Wednesday, December 24, 2014

OXONIANS AT WORK: 201 Years Ago, US-UK Peace (Updated Dec. 14, 2015)

A Celebratory Poster of the Treaty, 1814.
Off to Belgium they went,
To work on the Treaty of Ghent.
The Brits wanted uti possidetis
Meaning after-capture status.
The Yanks sought a total recante,
Way back to their status quo ante.
- JT Marlin, 2014
December 24, 2014 – At a visit earlier this month to New York, Oxford University Vice Chancellor Andrew Hamilton began his remarks with a celebration of the 200th Anniversary of the Treaty of Ghent.

The “Treaty of Peace and Amity between His Britannic Majesty and the United States of America” was signed on December 24, 1814.

(The only American or British newspaper to have acknowledged the anniversary on the date was, to my knowledge, the East Hampton Star, which published my story on the event.)

Declaration of War, 1812

President James Madison initiated a declaration of war on Britain originally because British Orders in Council made it harder for the United States to trade with France.

In addition, the British Navy was seizing (“impressing”) sailors on colonial ships and putting them on Navy ships. The War Hawks in the House of Representatives were calling for war on Britain.

The British Government responded by repealing the Orders in Council, ending the curb on trading. However,  impressment remained. If the British had given up the right to impress American sailors, Madison might have called off the war.

Negotiations

Russia's Czar Alexander I in March 1813 offered to host negotiations, but the British were winning and refused. In the fall of 1813, British foreign minister Lord Castlereagh, a Cambridge alum, offered to negotiate directly with the United States. The two countries picked Ghent in eastern Flanders as the venue because it was a neutral city. Everyone's goal was to end the fighting, which was much too expensive for both countries.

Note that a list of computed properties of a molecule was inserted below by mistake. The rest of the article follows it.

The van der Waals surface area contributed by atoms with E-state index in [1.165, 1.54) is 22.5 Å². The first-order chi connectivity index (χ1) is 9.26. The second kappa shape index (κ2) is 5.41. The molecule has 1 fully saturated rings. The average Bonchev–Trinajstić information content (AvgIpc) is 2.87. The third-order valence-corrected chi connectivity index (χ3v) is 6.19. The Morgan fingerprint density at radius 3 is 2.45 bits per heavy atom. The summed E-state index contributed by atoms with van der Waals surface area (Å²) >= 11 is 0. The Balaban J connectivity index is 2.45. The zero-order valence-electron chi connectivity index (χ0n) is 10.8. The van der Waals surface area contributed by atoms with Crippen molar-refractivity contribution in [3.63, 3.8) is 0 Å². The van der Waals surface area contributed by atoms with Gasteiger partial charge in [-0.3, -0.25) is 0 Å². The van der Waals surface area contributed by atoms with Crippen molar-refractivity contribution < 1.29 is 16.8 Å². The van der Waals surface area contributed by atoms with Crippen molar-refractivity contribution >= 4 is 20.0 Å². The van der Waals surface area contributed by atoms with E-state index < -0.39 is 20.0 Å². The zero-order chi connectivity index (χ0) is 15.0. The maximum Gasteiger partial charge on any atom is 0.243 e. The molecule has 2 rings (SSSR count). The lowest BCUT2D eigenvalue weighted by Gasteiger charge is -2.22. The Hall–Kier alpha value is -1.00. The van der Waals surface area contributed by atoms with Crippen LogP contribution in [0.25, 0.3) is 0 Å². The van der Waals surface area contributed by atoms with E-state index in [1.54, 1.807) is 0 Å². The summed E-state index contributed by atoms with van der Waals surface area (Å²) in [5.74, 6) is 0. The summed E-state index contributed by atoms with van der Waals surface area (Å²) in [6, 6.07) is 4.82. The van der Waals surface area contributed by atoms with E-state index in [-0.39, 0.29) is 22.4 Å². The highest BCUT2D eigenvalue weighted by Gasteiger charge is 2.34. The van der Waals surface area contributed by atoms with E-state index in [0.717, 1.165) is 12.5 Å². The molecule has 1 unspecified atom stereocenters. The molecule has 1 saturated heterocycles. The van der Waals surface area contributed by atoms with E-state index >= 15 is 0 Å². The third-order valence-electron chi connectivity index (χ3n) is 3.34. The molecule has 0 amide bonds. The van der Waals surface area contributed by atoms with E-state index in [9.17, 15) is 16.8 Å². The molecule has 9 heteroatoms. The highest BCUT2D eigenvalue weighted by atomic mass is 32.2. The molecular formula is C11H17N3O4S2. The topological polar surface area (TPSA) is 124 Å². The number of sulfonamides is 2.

The main issue before the negotiators was - what, if any, territories that are captured during the war are kept by the captor?

Here were the two negotiating teams -
  • For the Stars and Stripes - John Quincy Adams, chief negotiator, a Harvard graduate; Henry Clay, the hawk (the "bad cop"); Albert Gallatin, former Treasury Secretary, who grew up in Geneva, emigrated to the USA and settled south of Pittsburgh, teaching French at Harvard and elsewhere to earn a living before he became Secretary of the Treasury in 1801, remaining in that job until he went to Ghent in 1814; James A. Bayard, moderate anti-war Federalist; and Jonathan Russell, chargé d’affaires for Madison in Paris. It took the Americans six weeks or more to communicate with Washington, D.C. so they were negotiating largely on their own. The U.S. team wanted to restore territory to what it was before the war, the status quo ante vellum
  • For the Union Jack - The negotiators on the British side nominally included both Cambridge and Oxford men, but the central negotiator was a Cambridge graduate. The two senior members were Lord Castlereagh, Britain's Foreign Secretary and an alumnus of St. John's College, Cambridge, and Henry Lord Bathurst, the Third Earl, Secretary for War and the Colonies and an alumnus of Christ Church, Oxford. However, neither of them chose to attend the talks personally. Instead, they sent a less-skilled team - Admiralty lawyer William Adams; impressments expert Admiral Lord Gambier; and - the real workhorse of the group and a graduate of Trinity College, Cambridge - Henry Goulburn, Undersecretary for War and the Colonies. The British negotiators wanted uti possidetis, that each side could keep what it had won militarily, such as Detroit and Mackinac Island.
Admiral of the Fleet James Gambier (L, with Treaty) shakes hands with the
U.S. Ambassador to Russia and son of the second U.S. President, John
Quincy Adams, as the British Undersecretary of State for War and the
Colonies, Henry Goulburn (R, with red folder), and others look on.